Pokémon Go is helping people cope with their mental health issues

This article was posted on 15 August 2016

Posted in Health Cover


Pokeball

Pokémon Go was released recently, and it is ruling the lives of many users. The good news is that it proves to be helping people who suffer from various mental health issues cope better.

 

What is Pokémon Go?

Nintendo released the Pokémon Go application for iPhone in Asia and Australia about a month and a half ago, after which it was introduced to the U.S. The infamous app it still unavailable in several other countries but it didn’t take too long for South Africa, to jump onto the Pokémon craze bandwagon.

Various social media users has harshly criticized the app, calling it “a waste of time” and a “ridiculous and silly obsession” but little do they know that the emergence of this app is actually helping plenty of people living with various mental disorders such as anxiety, depression and agoraphobia (the fear of public or and or open spaces.

 

The app explained

The application allows the user to interact with and “catch” Pokémon in what is referred to as an augmented reality, via GPS which is integrated into your “real-world view” via your phone’s camera. Players are spurred on to walk around their neighbourhoods to catch numerous Pokémon. The application is set up in such a way that the type of Pokémon that you hunt for is more likely to be found at a location habitual for their type. I.e. you’d be more likely to find a Squirtle where there is a vast amount of water for instance a dam or river.

 

The experts say…

Although the idea may seem bizarre to some, many players have admitted that this game has done wonders for their mental health.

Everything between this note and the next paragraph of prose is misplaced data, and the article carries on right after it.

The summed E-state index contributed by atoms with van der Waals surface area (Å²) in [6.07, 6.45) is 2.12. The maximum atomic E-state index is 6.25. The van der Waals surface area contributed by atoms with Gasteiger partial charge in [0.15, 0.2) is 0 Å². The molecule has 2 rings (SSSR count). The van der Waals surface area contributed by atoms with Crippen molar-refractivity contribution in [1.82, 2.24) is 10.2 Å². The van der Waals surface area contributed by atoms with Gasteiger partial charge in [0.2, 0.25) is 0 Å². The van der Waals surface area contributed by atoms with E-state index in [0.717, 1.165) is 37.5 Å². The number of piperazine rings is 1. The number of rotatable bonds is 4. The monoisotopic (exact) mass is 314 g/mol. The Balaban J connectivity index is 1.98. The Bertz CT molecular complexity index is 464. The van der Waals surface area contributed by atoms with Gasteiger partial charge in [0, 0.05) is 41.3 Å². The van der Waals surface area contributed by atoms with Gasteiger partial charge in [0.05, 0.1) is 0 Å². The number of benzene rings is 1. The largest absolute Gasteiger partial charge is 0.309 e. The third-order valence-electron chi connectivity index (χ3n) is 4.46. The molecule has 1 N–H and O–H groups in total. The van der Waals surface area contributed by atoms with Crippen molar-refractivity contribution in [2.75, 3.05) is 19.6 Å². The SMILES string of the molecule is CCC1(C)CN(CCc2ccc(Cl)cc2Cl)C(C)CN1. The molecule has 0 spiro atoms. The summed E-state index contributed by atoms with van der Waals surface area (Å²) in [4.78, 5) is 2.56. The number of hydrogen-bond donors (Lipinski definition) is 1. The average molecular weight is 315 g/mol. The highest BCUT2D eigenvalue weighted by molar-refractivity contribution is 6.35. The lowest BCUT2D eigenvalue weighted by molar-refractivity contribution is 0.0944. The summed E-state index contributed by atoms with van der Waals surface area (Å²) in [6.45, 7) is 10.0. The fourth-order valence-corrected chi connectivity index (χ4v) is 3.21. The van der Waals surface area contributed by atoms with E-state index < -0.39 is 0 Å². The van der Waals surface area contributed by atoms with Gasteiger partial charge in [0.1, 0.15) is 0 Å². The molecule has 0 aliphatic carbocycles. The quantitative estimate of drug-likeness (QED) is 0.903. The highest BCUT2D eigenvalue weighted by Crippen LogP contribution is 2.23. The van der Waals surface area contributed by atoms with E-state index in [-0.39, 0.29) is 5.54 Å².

Psychologist John M. Grohol reports on PsychCentral.com, “It appears that Pokémon Go is motivating users to get up and out of the house - something that's often a struggle for people suffering from depression or anxiety.”

 

Here are just a few of the hundreds and thousands of Tweets out there raving about the game

 

Brianna, 21, who has borderline personality disorder, depression and social anxiety, told BuzzFeed News that she spent an entire day walking about her city in Nova Scotia after Pokémon Go was released.

“Dealing with depression, it’s often really hard to find a reason to leave bed, or even home,” she said. “I was in a really bad low before I got the app. And I wouldn’t say it’s changed that completely, but it’s kept me busy, and given me a lot of motivation. Pokémon was a huge part of my childhood and since the app came out it’s given me a great reason to get up and go. I think it’s awesome that the app forces you to get out if you really want to play to the full extent. I find it’s even helped me get things done, because it’s way more enticing to go do my errands AND catch Pokémon/hatch eggs.”

 

So it appears that this “ridiculous” game is not all that bad after all, here’s the proof that it legitimately is helping hundreds of people cope with their mental health issues.

 

 

 


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